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54 minutes ago, Lobo Exp said:

You don't mention the model of the detector

Title of thread - Tesoro Lobo SuperTRAQ

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14 hours ago, Steve Herschbach said:

Title of thread - Tesoro Lobo SuperTRAQ

Yeah my bad, I see that now, I just went by it too fast for it to register and as I was reading and responding, that part of the post went away on my screen.

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On 3/4/2021 at 9:06 PM, Lobo Exp said:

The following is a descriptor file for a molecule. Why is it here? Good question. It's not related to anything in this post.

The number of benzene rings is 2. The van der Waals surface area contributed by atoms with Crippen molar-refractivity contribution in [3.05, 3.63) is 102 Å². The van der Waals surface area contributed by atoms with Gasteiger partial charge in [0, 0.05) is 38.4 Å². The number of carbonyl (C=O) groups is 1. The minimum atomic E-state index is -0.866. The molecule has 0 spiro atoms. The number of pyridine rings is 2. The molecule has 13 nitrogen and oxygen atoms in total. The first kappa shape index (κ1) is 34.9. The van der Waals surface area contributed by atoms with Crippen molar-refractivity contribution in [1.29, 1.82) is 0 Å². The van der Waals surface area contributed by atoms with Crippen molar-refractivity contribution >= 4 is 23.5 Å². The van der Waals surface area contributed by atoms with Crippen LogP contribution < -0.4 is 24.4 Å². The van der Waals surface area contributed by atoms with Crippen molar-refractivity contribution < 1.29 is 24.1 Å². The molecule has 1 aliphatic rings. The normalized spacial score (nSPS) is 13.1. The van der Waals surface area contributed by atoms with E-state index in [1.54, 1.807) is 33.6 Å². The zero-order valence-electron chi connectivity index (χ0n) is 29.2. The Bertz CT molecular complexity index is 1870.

If you can post a photo of the side of the board with the traces, may be both sides have traces. I can tell you for certain if the photo is clear enough. I have a board for the old classic in kit form from across the Atlantic I am working on. There should be a Voltage regulator for the board, it has 3 large flat leads, the center lead is the negative terminal, also tied to the heat sink, which should lead to a wide trace that boarders the PCB. The black wire goes to the center lead. The red wire will go to the trace that leads to the end of a diode(opposite end from the white band if the diode is black) with no other traces going anywhere except to the diode unless there are wires going to the on/off switch. The diode will have a white band on one end which will lead to the regulator power in, the V reg has a heat sink tab with a hole. This part and the diode should be very close to each other. I have never seen a clear photo of an ST board but that shouldn't matter. The schematics for particular components sections are basically the same up to a point. The power supply design is a standard and the only thing that changes is placement and maybe a few extra components depending on how much polarity protection and filtering capacitors are included. The diode is there to keep from blowing out components in case the battery is connected backwards, which is usually pretty hard to do with polarized connections. It should be rated for at least 1 amp which is not much but that is in forward bias, reverse bias is much more.  However anything can be done if you try hard enough like putting the batteries in a holder backwards, it has been done before and touching the battery connector in reverse even for a split second will burn out the circuit parts. I know this gets to sounding like you may not know much about electronics from my end. I don't have any knowledge of how much you do know so I am trying to make this as clear as possible. Again, if you take a good close up photo of both sides of the circuit board it would be a big help but that may be a tough one with all the other wires on the board. You don't mention the model of the detector and schematics seem to be a hard thing to find most of the time for any of the detectors. If this helps, then your are set to repair your unit.